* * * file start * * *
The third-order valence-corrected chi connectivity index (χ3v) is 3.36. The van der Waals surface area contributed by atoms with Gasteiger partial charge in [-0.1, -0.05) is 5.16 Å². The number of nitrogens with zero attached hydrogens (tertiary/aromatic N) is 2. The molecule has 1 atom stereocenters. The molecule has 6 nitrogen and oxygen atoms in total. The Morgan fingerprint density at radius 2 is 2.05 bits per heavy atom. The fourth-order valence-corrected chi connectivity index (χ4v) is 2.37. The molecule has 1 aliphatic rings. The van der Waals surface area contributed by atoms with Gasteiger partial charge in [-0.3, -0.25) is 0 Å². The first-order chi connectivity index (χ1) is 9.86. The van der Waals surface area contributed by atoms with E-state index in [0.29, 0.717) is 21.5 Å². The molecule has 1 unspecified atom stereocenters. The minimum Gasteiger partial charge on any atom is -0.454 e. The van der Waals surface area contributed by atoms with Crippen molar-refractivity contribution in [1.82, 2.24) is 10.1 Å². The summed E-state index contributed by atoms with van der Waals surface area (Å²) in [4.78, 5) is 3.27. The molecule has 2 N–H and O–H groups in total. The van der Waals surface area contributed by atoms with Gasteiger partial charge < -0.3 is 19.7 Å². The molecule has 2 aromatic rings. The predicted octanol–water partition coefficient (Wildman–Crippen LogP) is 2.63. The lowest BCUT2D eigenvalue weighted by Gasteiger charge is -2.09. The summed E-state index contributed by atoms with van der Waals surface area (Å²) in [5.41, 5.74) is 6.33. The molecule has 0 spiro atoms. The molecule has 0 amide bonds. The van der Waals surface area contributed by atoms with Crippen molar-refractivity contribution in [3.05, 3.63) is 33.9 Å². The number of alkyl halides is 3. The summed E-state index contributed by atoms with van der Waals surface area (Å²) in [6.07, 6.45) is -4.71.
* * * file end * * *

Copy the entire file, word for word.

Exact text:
The third-order valence-corrected chi connectivity index (χ3v) is 3.36. The van der Waals surface area contributed by atoms with Gasteiger partial charge in [-0.1, -0.05) is 5.16 Å². The number of nitrogens with zero attached hydrogens (tertiary/aromatic N) is 2. The molecule has 1 atom stereocenters. The molecule has 6 nitrogen and oxygen atoms in total. The Morgan fingerprint density at radius 2 is 2.05 bits per heavy atom. The fourth-order valence-corrected chi connectivity index (χ4v) is 2.37. The molecule has 1 aliphatic rings. The van der Waals surface area contributed by atoms with Gasteiger partial charge in [-0.3, -0.25) is 0 Å². The first-order chi connectivity index (χ1) is 9.86. The van der Waals surface area contributed by atoms with E-state index in [0.29, 0.717) is 21.5 Å². The molecule has 1 unspecified atom stereocenters. The minimum Gasteiger partial charge on any atom is -0.454 e. The van der Waals surface area contributed by atoms with Crippen molar-refractivity contribution in [1.82, 2.24) is 10.1 Å². The summed E-state index contributed by atoms with van der Waals surface area (Å²) in [4.78, 5) is 3.27. The molecule has 2 N–H and O–H groups in total. The van der Waals surface area contributed by atoms with Gasteiger partial charge < -0.3 is 19.7 Å². The molecule has 2 aromatic rings. The predicted octanol–water partition coefficient (Wildman–Crippen LogP) is 2.63. The lowest BCUT2D eigenvalue weighted by Gasteiger charge is -2.09. The summed E-state index contributed by atoms with van der Waals surface area (Å²) in [5.41, 5.74) is 6.33. The molecule has 0 spiro atoms. The molecule has 0 amide bonds. The van der Waals surface area contributed by atoms with Crippen molar-refractivity contribution in [3.05, 3.63) is 33.9 Å². The number of alkyl halides is 3. The summed E-state index contributed by atoms with van der Waals surface area (Å²) in [6.07, 6.45) is -4.71.